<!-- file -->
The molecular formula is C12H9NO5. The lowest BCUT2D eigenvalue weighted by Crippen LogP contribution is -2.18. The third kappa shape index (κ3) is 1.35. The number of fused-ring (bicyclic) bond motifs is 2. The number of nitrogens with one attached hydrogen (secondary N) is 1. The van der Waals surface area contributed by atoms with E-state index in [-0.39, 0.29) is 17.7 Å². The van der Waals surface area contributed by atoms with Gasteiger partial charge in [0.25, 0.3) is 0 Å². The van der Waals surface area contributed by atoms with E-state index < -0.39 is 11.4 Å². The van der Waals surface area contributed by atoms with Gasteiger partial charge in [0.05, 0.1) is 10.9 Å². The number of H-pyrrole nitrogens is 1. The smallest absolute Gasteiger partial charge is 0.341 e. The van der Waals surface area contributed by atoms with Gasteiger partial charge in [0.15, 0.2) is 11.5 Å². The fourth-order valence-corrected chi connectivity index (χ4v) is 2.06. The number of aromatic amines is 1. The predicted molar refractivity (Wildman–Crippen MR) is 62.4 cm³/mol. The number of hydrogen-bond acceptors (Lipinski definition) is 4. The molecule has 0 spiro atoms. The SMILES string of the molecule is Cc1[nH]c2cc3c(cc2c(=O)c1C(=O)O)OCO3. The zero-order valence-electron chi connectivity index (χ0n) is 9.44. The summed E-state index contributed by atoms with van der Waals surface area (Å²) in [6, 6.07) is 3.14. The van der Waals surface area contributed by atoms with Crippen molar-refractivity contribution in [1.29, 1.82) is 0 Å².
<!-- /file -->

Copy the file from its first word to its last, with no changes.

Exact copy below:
The molecular formula is C12H9NO5. The lowest BCUT2D eigenvalue weighted by Crippen LogP contribution is -2.18. The third kappa shape index (κ3) is 1.35. The number of fused-ring (bicyclic) bond motifs is 2. The number of nitrogens with one attached hydrogen (secondary N) is 1. The van der Waals surface area contributed by atoms with E-state index in [-0.39, 0.29) is 17.7 Å². The van der Waals surface area contributed by atoms with Gasteiger partial charge in [0.25, 0.3) is 0 Å². The van der Waals surface area contributed by atoms with E-state index < -0.39 is 11.4 Å². The van der Waals surface area contributed by atoms with Gasteiger partial charge in [0.05, 0.1) is 10.9 Å². The number of H-pyrrole nitrogens is 1. The smallest absolute Gasteiger partial charge is 0.341 e. The van der Waals surface area contributed by atoms with Gasteiger partial charge in [0.15, 0.2) is 11.5 Å². The fourth-order valence-corrected chi connectivity index (χ4v) is 2.06. The number of aromatic amines is 1. The predicted molar refractivity (Wildman–Crippen MR) is 62.4 cm³/mol. The number of hydrogen-bond acceptors (Lipinski definition) is 4. The molecule has 0 spiro atoms. The SMILES string of the molecule is Cc1[nH]c2cc3c(cc2c(=O)c1C(=O)O)OCO3. The zero-order valence-electron chi connectivity index (χ0n) is 9.44. The summed E-state index contributed by atoms with van der Waals surface area (Å²) in [6, 6.07) is 3.14. The van der Waals surface area contributed by atoms with Crippen molar-refractivity contribution in [1.29, 1.82) is 0 Å².